Spiegel v. Kim, No. 18-2449 (7th Cir. 2020)Annotate this Case
Spiegel served as a homeowners’ association directed until the members voted him out. The association sued Spiegel in Illinois state court, alleging that he falsely held himself out as president, attempted to unilaterally terminate another board member, froze the association’s bank accounts, sent unapproved budgets to unit owners, and filed unwarranted lawsuits on behalf of the association. The association sought to enjoin Spiegel from interfering with board decisions or holding himself out as a director and to recover damages, costs, and attorneys’ fees. A declaration that Spiegel signed when he bought his unit provided that owners who violated the board’s rules or obligations would pay any damages, costs, and attorneys’ fees that the association incurred as a result. Spiegel filed complaints and motions against the association, its lawyers, and other residents. The state court dismissed his claims and enjoined him from interfering with the board’s activities, characterizing Spiegel’s filings as “a pattern of abuse, committed for an improper purpose to harass, delay and increase the cost of litigation.” The court ordered Spiegel to pay $700,000 in fees and sanctions.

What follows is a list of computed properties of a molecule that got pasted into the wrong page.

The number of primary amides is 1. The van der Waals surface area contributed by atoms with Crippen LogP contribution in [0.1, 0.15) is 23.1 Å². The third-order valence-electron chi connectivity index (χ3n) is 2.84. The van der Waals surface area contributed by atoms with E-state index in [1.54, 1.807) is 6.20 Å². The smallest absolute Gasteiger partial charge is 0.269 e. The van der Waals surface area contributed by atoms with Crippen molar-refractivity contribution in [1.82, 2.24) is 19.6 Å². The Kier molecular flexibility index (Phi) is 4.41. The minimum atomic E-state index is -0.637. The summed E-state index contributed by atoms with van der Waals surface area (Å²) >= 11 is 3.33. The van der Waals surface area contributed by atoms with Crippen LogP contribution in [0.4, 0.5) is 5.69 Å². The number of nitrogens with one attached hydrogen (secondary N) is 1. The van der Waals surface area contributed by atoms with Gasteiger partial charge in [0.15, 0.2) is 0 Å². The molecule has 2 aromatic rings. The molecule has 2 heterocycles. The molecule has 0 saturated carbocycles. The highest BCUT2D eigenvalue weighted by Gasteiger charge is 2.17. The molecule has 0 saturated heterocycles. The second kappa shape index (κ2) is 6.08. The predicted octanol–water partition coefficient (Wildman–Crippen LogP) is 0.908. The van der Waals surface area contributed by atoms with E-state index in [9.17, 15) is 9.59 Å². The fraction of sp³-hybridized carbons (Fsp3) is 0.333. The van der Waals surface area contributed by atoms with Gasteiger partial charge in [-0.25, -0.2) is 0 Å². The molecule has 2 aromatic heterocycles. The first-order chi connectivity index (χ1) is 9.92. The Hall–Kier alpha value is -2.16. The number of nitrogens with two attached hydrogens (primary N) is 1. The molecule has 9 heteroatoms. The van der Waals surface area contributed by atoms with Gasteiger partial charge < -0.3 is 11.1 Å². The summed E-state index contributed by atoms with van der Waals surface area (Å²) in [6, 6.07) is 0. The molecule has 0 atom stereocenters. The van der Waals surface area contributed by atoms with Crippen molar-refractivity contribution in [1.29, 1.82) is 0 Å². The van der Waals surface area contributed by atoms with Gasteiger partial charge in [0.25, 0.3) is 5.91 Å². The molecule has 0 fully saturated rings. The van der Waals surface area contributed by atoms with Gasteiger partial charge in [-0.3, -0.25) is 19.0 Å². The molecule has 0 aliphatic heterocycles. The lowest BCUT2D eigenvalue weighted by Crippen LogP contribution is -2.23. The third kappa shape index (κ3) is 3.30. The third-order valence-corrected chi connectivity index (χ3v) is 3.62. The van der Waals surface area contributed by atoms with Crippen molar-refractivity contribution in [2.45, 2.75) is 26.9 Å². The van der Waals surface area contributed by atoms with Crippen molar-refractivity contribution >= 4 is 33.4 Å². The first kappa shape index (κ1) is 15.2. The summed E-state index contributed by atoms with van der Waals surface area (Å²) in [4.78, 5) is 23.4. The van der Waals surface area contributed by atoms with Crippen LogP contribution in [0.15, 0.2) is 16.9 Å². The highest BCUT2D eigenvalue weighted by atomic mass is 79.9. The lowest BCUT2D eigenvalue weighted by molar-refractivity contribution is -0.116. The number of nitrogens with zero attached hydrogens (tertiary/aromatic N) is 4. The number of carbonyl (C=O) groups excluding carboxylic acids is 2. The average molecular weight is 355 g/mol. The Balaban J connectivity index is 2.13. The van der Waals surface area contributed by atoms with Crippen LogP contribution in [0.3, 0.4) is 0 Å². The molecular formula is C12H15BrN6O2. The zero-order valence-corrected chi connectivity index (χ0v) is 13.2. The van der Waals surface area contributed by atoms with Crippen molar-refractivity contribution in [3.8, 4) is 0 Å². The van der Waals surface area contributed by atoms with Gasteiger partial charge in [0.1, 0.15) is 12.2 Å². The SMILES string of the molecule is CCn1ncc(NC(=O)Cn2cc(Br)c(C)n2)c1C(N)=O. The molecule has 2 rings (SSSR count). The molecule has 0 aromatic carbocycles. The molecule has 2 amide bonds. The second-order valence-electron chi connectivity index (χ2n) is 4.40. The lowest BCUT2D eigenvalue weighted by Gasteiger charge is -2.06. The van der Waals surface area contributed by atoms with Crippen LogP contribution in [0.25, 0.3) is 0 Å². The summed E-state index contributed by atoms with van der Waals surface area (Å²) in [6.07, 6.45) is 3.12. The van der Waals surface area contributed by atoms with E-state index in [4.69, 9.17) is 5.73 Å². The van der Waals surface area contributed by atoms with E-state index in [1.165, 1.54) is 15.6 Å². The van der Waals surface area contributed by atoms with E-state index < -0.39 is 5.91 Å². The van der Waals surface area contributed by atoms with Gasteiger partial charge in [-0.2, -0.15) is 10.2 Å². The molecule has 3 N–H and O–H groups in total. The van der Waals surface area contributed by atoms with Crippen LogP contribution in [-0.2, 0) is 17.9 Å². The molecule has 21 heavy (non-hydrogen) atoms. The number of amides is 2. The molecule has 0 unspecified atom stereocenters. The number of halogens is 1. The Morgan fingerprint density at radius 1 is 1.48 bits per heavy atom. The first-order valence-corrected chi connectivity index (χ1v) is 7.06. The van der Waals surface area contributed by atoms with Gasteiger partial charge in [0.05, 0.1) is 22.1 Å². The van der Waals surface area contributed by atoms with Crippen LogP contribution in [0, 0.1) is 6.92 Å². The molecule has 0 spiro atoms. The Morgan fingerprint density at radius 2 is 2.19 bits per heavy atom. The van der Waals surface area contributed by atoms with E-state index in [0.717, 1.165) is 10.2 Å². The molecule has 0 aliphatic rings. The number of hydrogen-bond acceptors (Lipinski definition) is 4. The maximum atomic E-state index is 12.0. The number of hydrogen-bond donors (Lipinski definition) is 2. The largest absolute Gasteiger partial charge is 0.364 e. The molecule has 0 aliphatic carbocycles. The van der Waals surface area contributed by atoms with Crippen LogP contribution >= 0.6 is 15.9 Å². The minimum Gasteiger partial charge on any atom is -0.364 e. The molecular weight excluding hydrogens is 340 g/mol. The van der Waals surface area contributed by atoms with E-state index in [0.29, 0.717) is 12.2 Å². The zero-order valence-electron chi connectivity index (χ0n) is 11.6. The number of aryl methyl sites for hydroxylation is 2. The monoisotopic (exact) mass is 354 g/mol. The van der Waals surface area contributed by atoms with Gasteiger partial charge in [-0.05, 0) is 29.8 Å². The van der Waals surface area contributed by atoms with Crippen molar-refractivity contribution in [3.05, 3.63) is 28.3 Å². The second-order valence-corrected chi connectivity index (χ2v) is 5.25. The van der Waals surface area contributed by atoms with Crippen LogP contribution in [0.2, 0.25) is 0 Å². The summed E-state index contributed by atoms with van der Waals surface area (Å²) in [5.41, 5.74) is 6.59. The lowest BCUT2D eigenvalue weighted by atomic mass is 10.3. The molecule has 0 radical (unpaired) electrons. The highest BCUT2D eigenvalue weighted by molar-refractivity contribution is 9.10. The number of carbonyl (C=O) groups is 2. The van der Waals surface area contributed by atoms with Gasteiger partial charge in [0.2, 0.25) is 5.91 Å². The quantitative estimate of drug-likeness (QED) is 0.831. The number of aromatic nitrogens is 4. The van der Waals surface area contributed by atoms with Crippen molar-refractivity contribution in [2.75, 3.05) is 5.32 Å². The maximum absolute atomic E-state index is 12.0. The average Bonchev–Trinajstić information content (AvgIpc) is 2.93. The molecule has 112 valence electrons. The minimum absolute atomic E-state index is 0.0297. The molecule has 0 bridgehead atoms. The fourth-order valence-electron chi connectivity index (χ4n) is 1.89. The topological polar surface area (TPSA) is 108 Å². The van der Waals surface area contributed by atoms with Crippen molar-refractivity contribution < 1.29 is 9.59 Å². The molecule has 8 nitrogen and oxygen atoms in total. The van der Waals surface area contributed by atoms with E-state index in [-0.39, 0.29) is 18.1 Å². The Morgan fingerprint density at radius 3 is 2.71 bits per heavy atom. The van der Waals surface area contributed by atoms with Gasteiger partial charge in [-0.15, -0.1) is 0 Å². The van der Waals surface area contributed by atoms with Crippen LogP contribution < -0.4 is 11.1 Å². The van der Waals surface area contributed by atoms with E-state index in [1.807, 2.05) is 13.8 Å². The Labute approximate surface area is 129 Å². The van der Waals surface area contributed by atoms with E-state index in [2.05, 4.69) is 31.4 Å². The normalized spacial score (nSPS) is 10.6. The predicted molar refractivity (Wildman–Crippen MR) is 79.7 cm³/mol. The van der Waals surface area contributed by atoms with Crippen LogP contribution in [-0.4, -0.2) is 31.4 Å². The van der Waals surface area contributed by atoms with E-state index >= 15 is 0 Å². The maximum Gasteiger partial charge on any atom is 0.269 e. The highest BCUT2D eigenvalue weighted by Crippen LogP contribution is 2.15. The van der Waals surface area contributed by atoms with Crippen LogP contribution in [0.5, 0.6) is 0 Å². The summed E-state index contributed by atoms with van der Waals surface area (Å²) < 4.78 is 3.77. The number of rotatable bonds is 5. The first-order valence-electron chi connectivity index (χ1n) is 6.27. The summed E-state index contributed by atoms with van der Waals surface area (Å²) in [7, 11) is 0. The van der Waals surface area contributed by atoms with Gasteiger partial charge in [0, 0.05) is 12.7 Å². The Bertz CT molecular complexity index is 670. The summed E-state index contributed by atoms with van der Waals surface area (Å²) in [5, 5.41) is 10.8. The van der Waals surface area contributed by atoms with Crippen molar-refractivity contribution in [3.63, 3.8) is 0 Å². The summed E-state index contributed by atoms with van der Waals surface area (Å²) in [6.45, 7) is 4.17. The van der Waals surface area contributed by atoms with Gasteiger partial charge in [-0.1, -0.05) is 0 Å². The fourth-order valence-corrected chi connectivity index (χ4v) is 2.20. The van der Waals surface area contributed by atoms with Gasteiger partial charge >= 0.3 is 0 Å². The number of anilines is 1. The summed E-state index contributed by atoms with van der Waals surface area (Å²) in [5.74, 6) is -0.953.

Spiegel filed this federal suit against the association’s counsel, citing the Fair Debt Collection Practices Act, 15 U.S.C. 1692a(5). The district court dismissed, concluding that the attorneys’ fees Kim requested were not a “debt” within the meaning of the FDCPA. The Seventh Circuit affirmed. An award of attorneys' fees does not constitute a “debt” under the FDCPA’s limited, consumer-protection-focused definition.